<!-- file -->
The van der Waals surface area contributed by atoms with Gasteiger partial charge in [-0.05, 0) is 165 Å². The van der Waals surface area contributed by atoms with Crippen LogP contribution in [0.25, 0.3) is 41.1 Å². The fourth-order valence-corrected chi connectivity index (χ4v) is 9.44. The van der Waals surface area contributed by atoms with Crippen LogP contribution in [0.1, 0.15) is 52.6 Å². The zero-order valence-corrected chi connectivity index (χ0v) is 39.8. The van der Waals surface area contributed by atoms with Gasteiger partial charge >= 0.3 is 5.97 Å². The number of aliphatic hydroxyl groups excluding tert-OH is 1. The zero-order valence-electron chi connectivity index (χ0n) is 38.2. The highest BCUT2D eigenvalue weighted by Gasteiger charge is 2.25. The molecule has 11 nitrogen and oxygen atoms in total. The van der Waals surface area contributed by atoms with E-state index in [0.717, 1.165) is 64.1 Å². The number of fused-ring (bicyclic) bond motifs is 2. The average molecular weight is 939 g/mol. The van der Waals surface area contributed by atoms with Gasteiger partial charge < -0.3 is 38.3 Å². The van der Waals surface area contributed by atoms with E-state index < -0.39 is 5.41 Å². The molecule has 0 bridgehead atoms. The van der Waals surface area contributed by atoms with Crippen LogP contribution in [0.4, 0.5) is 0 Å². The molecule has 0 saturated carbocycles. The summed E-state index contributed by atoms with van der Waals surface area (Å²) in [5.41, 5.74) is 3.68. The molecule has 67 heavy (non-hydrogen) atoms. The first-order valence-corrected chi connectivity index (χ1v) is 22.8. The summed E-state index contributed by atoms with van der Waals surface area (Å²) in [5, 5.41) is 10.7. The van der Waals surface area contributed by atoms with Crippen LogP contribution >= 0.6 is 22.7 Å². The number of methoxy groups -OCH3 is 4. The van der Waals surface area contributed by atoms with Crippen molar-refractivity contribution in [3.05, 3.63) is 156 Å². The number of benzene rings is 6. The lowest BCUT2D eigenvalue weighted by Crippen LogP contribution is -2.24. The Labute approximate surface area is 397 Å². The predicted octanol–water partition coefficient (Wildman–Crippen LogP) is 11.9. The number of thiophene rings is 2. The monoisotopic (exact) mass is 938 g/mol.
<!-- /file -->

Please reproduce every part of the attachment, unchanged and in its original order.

The van der Waals surface area contributed by atoms with Gasteiger partial charge in [-0.05, 0) is 165 Å². The van der Waals surface area contributed by atoms with Crippen LogP contribution in [0.25, 0.3) is 41.1 Å². The fourth-order valence-corrected chi connectivity index (χ4v) is 9.44. The van der Waals surface area contributed by atoms with Crippen LogP contribution in [0.1, 0.15) is 52.6 Å². The zero-order valence-corrected chi connectivity index (χ0v) is 39.8. The van der Waals surface area contributed by atoms with Gasteiger partial charge >= 0.3 is 5.97 Å². The number of aliphatic hydroxyl groups excluding tert-OH is 1. The zero-order valence-electron chi connectivity index (χ0n) is 38.2. The highest BCUT2D eigenvalue weighted by Gasteiger charge is 2.25. The molecule has 11 nitrogen and oxygen atoms in total. The van der Waals surface area contributed by atoms with E-state index in [0.717, 1.165) is 64.1 Å². The number of fused-ring (bicyclic) bond motifs is 2. The average molecular weight is 939 g/mol. The van der Waals surface area contributed by atoms with Gasteiger partial charge < -0.3 is 38.3 Å². The van der Waals surface area contributed by atoms with E-state index < -0.39 is 5.41 Å². The molecule has 0 bridgehead atoms. The van der Waals surface area contributed by atoms with Crippen LogP contribution in [0.4, 0.5) is 0 Å². The molecule has 0 saturated carbocycles. The summed E-state index contributed by atoms with van der Waals surface area (Å²) in [5.41, 5.74) is 3.68. The molecule has 67 heavy (non-hydrogen) atoms. The first-order valence-corrected chi connectivity index (χ1v) is 22.8. The summed E-state index contributed by atoms with van der Waals surface area (Å²) in [5, 5.41) is 10.7. The van der Waals surface area contributed by atoms with Crippen LogP contribution >= 0.6 is 22.7 Å². The number of methoxy groups -OCH3 is 4. The van der Waals surface area contributed by atoms with Crippen molar-refractivity contribution in [3.05, 3.63) is 156 Å². The number of benzene rings is 6. The lowest BCUT2D eigenvalue weighted by Crippen LogP contribution is -2.24. The Labute approximate surface area is 397 Å². The predicted octanol–water partition coefficient (Wildman–Crippen LogP) is 11.9. The number of thiophene rings is 2. The monoisotopic (exact) mass is 938 g/mol.